Maquette tells the story of two lovers, Michael and Kenzie, but I’m not sure why. It goes like this. They meet in a coffee shop, she spills coffee, narrowly missing his sketchbook, they laugh; they date, move in together, and go painting in the park; they drink wine and drift apart, frictions deepen into fractures, they break up. Fair enough, but why all the puzzles? The game brims with perspective-based conundrums that have you altering the size of objects—a key, for example—dropping them into a model-village version of reality and ducking as they come clanging down outside, larger than before. Maybe it’s a metaphor for those fights where something small gets blown out of proportion. Or the way our carefully enamelled inner lives can seem like the whole world. Whatever the case, the narrative soaks awkwardly into play, like coffee into a sketchbook.
To be fair, a crumbling romance isn’t exactly an ill-fitting frame for this soggy clash; mechanics and themes have a nasty habit of undermining each other, like an embittered couple at a dinner party. But the problem with Michael and Kenzie is that I spent most of the time praying for the crumble. Their initial encounter feels forced and clumsy—a meet-brute, as it were—as the pair grind through a cloying script (the story was written by director Hanford Lemoore). The first declaration of love is more of a slow drip: “I don’t want you to say something you are not ready to say.” “But I do want to say it.” And anyone who sums up their time with another soul by saying, “Our first year together was epic,” as Michael does, is deserving of nothing but our ire. What’s more, the most perplexing mystery—more than the majority of the puzzles—is why Bryce Dallas Howard and Seth Gabel, who voice the two leads, and who happen to be partners in real life, should fail to summon a genuine spark.
Where Maquette does come alive is in the moments when the last thing on your mind is love, and instead you’re lugging a pink crystal through a corresponding force field, the better to poke a key through a hole in the wall, to be collected, in miniaturised form, and slotted into the lock of a mechanical door. Credit must go to the developer, Graceful Decay, for conjuring a series of puzzles that specialise in what you might call long-circuiting your brain. They demand that you rewire your thinking around what can be retrieved, shrunk, or expanded, by looping back to the scaled-down replica in the middle of the main chamber. Only once was this central conceit the cause of frustration, as I glared through a haze of caffeine and clenched teeth at one particularly stubborn problem—one of those that look simple the next day, once the steam evaporates.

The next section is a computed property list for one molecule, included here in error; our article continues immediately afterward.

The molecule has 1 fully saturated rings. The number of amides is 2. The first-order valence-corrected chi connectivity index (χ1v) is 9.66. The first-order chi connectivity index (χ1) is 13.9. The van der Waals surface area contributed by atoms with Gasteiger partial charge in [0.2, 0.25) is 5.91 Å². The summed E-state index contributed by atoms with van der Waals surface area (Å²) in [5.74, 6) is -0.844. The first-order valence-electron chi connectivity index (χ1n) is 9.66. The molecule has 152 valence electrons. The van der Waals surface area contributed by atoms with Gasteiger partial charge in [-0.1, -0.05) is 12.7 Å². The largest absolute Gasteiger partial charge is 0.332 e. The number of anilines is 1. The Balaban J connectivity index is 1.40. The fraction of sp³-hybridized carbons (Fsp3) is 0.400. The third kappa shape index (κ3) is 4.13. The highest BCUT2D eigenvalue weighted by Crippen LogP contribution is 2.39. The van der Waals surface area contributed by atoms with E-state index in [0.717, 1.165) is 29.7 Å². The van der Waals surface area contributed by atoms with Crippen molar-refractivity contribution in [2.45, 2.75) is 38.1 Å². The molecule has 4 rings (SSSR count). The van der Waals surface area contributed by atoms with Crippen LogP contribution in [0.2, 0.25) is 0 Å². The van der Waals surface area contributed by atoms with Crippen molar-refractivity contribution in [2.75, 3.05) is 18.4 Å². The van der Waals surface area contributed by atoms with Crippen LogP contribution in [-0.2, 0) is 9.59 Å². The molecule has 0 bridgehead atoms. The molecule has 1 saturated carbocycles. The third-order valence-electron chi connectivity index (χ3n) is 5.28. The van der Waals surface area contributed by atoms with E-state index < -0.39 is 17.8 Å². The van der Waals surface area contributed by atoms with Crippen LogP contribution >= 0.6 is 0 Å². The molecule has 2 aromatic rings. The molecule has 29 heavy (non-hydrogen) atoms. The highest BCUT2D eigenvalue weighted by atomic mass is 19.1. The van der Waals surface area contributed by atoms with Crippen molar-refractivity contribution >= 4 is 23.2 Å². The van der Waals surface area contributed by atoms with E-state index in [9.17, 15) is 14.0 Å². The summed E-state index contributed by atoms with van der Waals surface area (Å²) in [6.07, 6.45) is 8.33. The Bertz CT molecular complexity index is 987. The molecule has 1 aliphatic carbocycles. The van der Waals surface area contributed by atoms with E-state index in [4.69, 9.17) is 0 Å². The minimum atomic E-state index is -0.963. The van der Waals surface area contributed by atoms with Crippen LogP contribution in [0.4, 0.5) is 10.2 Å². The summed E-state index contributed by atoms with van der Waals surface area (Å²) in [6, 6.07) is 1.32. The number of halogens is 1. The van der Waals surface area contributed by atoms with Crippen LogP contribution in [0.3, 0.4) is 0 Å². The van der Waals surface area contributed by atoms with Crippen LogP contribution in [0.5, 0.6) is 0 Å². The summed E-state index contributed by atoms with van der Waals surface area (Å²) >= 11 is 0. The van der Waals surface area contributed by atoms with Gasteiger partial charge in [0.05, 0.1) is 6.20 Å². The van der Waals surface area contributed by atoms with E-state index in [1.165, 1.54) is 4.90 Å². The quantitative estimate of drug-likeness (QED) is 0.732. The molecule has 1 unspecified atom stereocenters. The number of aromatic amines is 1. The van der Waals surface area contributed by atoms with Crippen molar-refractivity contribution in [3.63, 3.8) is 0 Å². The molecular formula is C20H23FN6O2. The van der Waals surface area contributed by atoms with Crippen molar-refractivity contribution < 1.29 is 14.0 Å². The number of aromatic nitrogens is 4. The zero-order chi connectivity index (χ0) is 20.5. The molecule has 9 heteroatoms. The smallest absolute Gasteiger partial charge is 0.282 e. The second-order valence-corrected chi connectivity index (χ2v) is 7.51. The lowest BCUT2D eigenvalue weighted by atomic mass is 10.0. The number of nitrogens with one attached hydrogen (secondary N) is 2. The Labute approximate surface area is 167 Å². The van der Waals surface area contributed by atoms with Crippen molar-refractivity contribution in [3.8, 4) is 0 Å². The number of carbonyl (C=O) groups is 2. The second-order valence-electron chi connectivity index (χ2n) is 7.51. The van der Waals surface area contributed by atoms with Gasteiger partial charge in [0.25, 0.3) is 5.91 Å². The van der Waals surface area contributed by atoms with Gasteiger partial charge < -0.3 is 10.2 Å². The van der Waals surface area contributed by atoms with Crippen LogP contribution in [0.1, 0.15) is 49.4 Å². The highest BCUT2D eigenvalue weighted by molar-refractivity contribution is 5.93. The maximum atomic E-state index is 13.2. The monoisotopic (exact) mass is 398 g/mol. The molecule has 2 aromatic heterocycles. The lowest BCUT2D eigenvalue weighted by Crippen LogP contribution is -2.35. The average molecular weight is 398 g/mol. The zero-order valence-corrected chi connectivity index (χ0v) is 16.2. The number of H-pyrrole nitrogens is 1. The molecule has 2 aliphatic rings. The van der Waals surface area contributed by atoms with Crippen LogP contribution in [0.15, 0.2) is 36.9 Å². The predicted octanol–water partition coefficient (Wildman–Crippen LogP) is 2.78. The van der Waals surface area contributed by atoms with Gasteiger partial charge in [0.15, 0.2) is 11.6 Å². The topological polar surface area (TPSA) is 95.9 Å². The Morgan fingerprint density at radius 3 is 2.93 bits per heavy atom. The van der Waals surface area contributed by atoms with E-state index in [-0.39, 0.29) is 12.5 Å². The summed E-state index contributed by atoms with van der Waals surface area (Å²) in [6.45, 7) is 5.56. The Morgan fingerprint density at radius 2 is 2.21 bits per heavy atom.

Maquette is, for most of its runtime, a pleasant distraction. The art direction, by Tim Doolen, favours flat, dusty shades, punched through by pink domes and golden spires, and the soundtrack is warmed by the acoustic crooning of various indie bands. The atmosphere is mellow; I was never so much hungry to press on as simply happy to. I would describe it with that most damning of adjectives: it is interesting, which is often a way of sidestepping the yawning mineshaft where the fun should be. But that isn’t the case here. The puzzles compel, while the narrative stalls, and there is something worthy in that mismatch. I only wish that breakup at its core yielded something worth holding on to.
Michael’s thoughts appear throughout, as glowing white notes glued onto walls; towards the end, he reflects on his time with Kenzie: “I second guessed everything we’d done,” he says, “I asked myself whether we were ever a good fit…” This doubt-shaded moment reminded me of Braid, another game that explored a broken relationship, but which did so in the language of its medium. That game’s moment of epiphany came as you reversed the flow of time, turning a platforming attempt at saving your beloved into a chase, as she tried to slip your clutches. In the tightly calibrated churn of its mechanics, the truth leaked out. No such revelations await in Maquette. The buildings are given to a graceful decay, leached of colour and riven with cracks, as Michael trudges through the caverns of his own gloom towards the light. And perhaps towards another coffee shop. As it happens, he and Kenzie just didn’t work out. Puzzle solved.
Developer: Graceful Decay
Publisher: Annapurna Interactive
Available on: PS5 [reviewed on], PS4, PC
Release Date: March 2, 2021
To check what a review score means from us, click here.